The Berry Pickers

By Amanda Peters


Interview by Diane Slocum

Joe and Ruthie are the youngest children in a Mi’kmaq family in Nova Scotia. While the family is on their annual trip to Maine to harvest blueberries, four-year-old Ruthie disappears. The family is devastated, especially six-year-old Joe who was the last to see her and is affected by it his entire life. For decades, Joe and the family continue to hope to one day find Ruthie.

Norma grows up in Maine with strange dreams of a different life that are amorphous yet seem too real. Her affluent parents are emotionally distant, yet over-protective. As she matures, Norma realizes that there is something her parents have never told her. Sometimes hindered, sometimes helped by her beloved Aunt June, she struggles to unravel the mystery.


AUTHORLINK: What gave you the idea for this story? What was the first scene you imagined?

PETERS: My Dad and his family were Mi’kmaq berry pickers who travelled from Nova Scotia to Maine in the 1960s and 1970s. My Dad always thought I should write about them. I told him I wrote fiction and not non-fiction, but he was persistent. So, together in the summer of 2017 we took a father-daughter trip to Maine, and he showed me the fields and told me so many stories. That was the inspiration I needed. The first scene is the first chapter when Ruthie goes missing. The first line came to me when I was down there.

AUTHORLINK: What made it so difficult for you to continue the book after the first chapter? Did you always plan to alternate between Joe and Norma?

“I wasn’t entirely convinced it was going to be a novel.”

PETERS: I wasn’t entirely convinced it was going to be a novel. For the longest time, I tried to squeeze everything I wanted to say into a short story but my early readers kept telling me it was a novel, so I thought I would try. Initially I thought it was only going to be from Joe’s perspective, but Norma demanded to tell her story. I did write them separately: Joe’s chapters were written first and then Norma’s and I put them together like a puzzle. I wanted to make sure that their voices were distinct and their own.

AUTHORLINK: How did attending the Institute of American Indian Arts help you?

PETERS: I loved my time there, despite the fact that it was during the pandemic, and I only actually got to go to Santa Fe for the graduation residency, but my fiction cohort and our mentors were and still are remarkable. I feel that being there, where I didn’t have to explain myself as a mixed-race woman and writer was such a relief. I feel like I found my place and became a more comfortable version of myself.

AUTHORLINK: Did you want and expect people to realize almost right away that Norma is Ruthie?

“I wanted the reader to care for them and try to understand the impact one act can have…”

PETERS: Yes. I did have some pushback to make it more of a mystery. But I made the decision that I wanted the reader to know what happened but be invested in the characters’ journey. I wanted the reader to care for them and try to understand the impact one act can have on so many people for so long.

AUTHORLINK: How did your experience of getting an agent and selling your first book go?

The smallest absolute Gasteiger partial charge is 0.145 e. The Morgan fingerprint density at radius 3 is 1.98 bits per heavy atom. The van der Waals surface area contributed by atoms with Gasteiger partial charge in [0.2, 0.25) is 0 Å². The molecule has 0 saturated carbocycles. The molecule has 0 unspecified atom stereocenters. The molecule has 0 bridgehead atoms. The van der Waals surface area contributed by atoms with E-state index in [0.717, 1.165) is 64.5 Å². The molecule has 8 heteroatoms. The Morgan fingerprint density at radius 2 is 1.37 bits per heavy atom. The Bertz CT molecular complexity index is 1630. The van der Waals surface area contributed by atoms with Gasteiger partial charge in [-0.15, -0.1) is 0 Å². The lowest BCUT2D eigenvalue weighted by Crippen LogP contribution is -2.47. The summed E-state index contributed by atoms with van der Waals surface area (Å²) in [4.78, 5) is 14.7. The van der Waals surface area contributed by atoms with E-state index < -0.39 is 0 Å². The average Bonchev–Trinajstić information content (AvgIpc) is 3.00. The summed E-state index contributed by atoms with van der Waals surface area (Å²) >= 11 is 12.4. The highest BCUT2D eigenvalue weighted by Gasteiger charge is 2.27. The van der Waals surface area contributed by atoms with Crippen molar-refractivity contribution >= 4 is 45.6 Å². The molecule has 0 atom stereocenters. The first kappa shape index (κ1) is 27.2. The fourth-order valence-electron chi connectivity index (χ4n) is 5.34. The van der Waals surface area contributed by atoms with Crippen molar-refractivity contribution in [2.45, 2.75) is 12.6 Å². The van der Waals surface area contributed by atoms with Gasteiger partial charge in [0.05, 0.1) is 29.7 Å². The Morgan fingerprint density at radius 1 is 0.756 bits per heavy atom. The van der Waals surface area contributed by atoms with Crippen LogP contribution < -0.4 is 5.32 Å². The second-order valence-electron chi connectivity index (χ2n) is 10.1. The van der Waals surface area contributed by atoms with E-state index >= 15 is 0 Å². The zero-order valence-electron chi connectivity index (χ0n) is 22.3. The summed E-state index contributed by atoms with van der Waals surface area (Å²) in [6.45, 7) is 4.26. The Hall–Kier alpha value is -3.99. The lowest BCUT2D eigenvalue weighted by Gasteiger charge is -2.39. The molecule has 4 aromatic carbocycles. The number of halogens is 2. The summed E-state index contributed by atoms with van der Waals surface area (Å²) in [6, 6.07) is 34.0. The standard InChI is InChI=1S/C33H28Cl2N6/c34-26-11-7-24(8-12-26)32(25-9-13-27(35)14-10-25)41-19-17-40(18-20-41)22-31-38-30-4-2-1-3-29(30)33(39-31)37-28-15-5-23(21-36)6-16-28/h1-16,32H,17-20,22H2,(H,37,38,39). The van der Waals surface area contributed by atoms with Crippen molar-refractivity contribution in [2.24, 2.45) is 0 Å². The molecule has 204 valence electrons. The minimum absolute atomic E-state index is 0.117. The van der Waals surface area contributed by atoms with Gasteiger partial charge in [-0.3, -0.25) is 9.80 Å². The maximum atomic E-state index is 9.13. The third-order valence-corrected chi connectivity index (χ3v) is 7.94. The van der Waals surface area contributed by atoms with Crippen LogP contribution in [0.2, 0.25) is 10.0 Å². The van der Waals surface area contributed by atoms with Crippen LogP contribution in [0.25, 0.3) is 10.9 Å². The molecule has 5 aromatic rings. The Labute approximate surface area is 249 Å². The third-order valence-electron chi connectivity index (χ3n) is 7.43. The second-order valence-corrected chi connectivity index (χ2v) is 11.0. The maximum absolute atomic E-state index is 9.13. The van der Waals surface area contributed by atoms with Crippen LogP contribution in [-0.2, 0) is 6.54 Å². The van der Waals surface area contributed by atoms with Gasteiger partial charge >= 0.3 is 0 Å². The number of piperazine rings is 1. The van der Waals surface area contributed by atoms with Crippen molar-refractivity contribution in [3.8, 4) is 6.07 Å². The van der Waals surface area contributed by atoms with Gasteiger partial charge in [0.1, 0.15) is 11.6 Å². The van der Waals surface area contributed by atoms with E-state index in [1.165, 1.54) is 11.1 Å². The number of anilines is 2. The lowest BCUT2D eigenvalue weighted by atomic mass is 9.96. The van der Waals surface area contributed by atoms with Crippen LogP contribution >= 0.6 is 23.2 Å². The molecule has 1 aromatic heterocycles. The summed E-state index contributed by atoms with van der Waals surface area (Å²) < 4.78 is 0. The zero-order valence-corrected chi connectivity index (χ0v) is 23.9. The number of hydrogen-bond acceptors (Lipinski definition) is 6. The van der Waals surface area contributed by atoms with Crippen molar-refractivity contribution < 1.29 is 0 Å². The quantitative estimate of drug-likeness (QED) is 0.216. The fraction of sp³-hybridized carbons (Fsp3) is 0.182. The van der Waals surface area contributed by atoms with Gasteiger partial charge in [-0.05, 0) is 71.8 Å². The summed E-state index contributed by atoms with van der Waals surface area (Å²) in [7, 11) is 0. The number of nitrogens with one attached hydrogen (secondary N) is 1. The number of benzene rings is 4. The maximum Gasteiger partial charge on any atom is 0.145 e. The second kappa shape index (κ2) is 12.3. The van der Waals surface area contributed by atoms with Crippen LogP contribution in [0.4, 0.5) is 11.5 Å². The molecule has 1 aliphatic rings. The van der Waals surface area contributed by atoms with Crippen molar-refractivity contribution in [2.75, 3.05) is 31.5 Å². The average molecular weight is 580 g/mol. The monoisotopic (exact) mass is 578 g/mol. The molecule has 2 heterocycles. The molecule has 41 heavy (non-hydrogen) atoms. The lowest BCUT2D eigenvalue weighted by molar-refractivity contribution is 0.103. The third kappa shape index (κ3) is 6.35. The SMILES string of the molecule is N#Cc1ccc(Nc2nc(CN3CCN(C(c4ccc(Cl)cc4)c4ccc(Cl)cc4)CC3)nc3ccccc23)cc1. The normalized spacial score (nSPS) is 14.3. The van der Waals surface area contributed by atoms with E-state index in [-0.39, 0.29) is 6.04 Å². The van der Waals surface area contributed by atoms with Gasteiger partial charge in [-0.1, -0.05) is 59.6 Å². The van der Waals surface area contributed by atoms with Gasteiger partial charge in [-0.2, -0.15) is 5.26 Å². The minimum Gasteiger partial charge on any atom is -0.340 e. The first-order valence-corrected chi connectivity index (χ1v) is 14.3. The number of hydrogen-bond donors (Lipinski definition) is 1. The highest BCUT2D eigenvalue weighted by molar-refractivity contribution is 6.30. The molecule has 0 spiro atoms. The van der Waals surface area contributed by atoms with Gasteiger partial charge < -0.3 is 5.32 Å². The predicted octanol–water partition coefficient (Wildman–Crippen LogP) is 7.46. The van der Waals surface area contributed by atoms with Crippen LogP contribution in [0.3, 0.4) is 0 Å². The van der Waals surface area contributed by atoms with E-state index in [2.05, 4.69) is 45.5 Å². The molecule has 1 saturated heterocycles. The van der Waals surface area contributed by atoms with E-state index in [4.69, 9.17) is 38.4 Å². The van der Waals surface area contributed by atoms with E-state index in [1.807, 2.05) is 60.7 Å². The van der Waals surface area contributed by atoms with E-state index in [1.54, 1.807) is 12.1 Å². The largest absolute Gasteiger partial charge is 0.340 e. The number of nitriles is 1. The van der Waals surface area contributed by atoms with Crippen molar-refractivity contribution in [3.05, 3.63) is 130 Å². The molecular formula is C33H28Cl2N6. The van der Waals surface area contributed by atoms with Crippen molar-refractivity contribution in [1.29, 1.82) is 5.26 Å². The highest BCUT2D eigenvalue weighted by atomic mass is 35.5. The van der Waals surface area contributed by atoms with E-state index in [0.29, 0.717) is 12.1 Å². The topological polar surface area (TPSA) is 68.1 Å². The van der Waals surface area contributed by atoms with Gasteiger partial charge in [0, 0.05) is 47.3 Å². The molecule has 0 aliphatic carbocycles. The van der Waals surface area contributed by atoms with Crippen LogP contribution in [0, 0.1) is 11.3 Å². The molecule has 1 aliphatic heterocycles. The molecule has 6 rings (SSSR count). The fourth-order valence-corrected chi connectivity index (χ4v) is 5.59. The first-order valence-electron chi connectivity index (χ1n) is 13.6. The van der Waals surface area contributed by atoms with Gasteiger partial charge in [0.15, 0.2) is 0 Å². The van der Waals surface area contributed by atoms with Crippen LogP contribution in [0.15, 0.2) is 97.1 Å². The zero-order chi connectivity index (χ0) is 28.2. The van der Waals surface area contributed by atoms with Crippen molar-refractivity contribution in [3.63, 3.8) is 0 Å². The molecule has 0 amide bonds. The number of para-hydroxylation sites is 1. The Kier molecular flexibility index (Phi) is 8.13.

PETERS: I feel I have been very lucky. When I started looking for an agent, I got a lot of “no thank yous” or no response. Marilyn, my agent, and I were kind of set up by a mutual friend. She signed me based on a few short stories and was extremely patient with me. She waited almost two years for The Berry Pickers. I wanted to make sure it was something I was proud of before I put it out into the world. Once she had it, she sent it out for consideration and a week or so later, we had an offer from HarperCollins Canada. I was so surprised and pleased.

AUTHORLINK: Besides enjoying the story, what do you hope people learn from your book?

…”there has been and continues to be an issue with missing and murdered Indigenous women…”

PETERS: How one action can have such incredible consequences.

That even amidst grief and struggles, there is also joy, hope and love.

That there has been and continues to be an issue with missing and murdered Indigenous women and girls that has largely been ignored. If people can think about that and consider the consequences of ignoring such a tragedy, and be compelled to at least think about it, then I would feel that the book has more purpose than just a story. Although, I also hope that people like the story, that people can relate.

AUTHORLINK: What are you working on next?

PETERS: I have a short fiction collection called “Waiting for the Long Night Moon” coming out in August 2024 in Canada and January 2025 in the US. I am also working on a new novel, but I like to keep that close. I have a fear that if I talk about it, the story might just go away. Silly, I know.

About the Author: Amanda Peters drew from her father’s Mi’kmaq heritage for her debut novel, The Berry Pickers, which was the 2023 Barnes and Noble Discover Prizewinner, the 2024 Andrew Carnegie Medal of Excellence in Fiction, and a 2023 finalist in the Atwood Gibson Writers’ Trust Fiction Prize. She has been published in the Antigonish Review, Alaska Quarterly Review, Dalhousie Review and more. Her work has also won the 2021 Indigenous Voices Award for Unpublished Prose. She participated in the 2021 Writers’ Trust Rising Stars program. She graduated from the Master of Fine Arts Program at the Institute of American Indian Arts in Santa Fe, New Mexico and has a Certificate in Creative Writing from the University of Toronto. She lives in the Annapolis Valley in Nova Scotia.